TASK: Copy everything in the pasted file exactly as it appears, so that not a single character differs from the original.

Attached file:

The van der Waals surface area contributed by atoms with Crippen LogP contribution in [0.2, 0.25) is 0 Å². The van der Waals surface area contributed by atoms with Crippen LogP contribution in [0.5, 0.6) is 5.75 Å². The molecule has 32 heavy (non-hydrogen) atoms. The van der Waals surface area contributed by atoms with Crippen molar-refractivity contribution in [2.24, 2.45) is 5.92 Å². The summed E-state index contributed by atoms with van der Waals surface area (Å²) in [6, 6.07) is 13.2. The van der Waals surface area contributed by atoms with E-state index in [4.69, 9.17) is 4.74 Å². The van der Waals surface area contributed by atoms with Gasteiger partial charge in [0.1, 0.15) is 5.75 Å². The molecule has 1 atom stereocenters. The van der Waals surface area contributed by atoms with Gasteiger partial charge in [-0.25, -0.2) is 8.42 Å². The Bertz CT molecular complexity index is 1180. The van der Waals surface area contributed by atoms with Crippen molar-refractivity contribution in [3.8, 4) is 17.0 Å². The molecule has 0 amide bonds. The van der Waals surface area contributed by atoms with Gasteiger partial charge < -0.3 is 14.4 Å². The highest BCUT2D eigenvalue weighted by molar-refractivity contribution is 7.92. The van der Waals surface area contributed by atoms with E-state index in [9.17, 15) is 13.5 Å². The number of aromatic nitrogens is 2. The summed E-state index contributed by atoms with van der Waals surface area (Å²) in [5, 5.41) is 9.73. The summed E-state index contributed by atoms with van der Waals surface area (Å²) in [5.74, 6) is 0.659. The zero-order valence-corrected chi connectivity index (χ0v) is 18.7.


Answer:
The van der Waals surface area contributed by atoms with Crippen LogP contribution in [0.2, 0.25) is 0 Å². The van der Waals surface area contributed by atoms with Crippen LogP contribution in [0.5, 0.6) is 5.75 Å². The molecule has 32 heavy (non-hydrogen) atoms. The van der Waals surface area contributed by atoms with Crippen molar-refractivity contribution in [2.24, 2.45) is 5.92 Å². The summed E-state index contributed by atoms with van der Waals surface area (Å²) in [6, 6.07) is 13.2. The van der Waals surface area contributed by atoms with E-state index in [4.69, 9.17) is 4.74 Å². The van der Waals surface area contributed by atoms with Gasteiger partial charge in [0.1, 0.15) is 5.75 Å². The molecule has 1 atom stereocenters. The van der Waals surface area contributed by atoms with Gasteiger partial charge in [-0.25, -0.2) is 8.42 Å². The Bertz CT molecular complexity index is 1180. The van der Waals surface area contributed by atoms with Crippen molar-refractivity contribution in [3.8, 4) is 17.0 Å². The molecule has 0 amide bonds. The van der Waals surface area contributed by atoms with Gasteiger partial charge < -0.3 is 14.4 Å². The highest BCUT2D eigenvalue weighted by molar-refractivity contribution is 7.92. The van der Waals surface area contributed by atoms with E-state index in [9.17, 15) is 13.5 Å². The number of aromatic nitrogens is 2. The summed E-state index contributed by atoms with van der Waals surface area (Å²) in [5, 5.41) is 9.73. The summed E-state index contributed by atoms with van der Waals surface area (Å²) in [5.74, 6) is 0.659. The zero-order valence-corrected chi connectivity index (χ0v) is 18.7.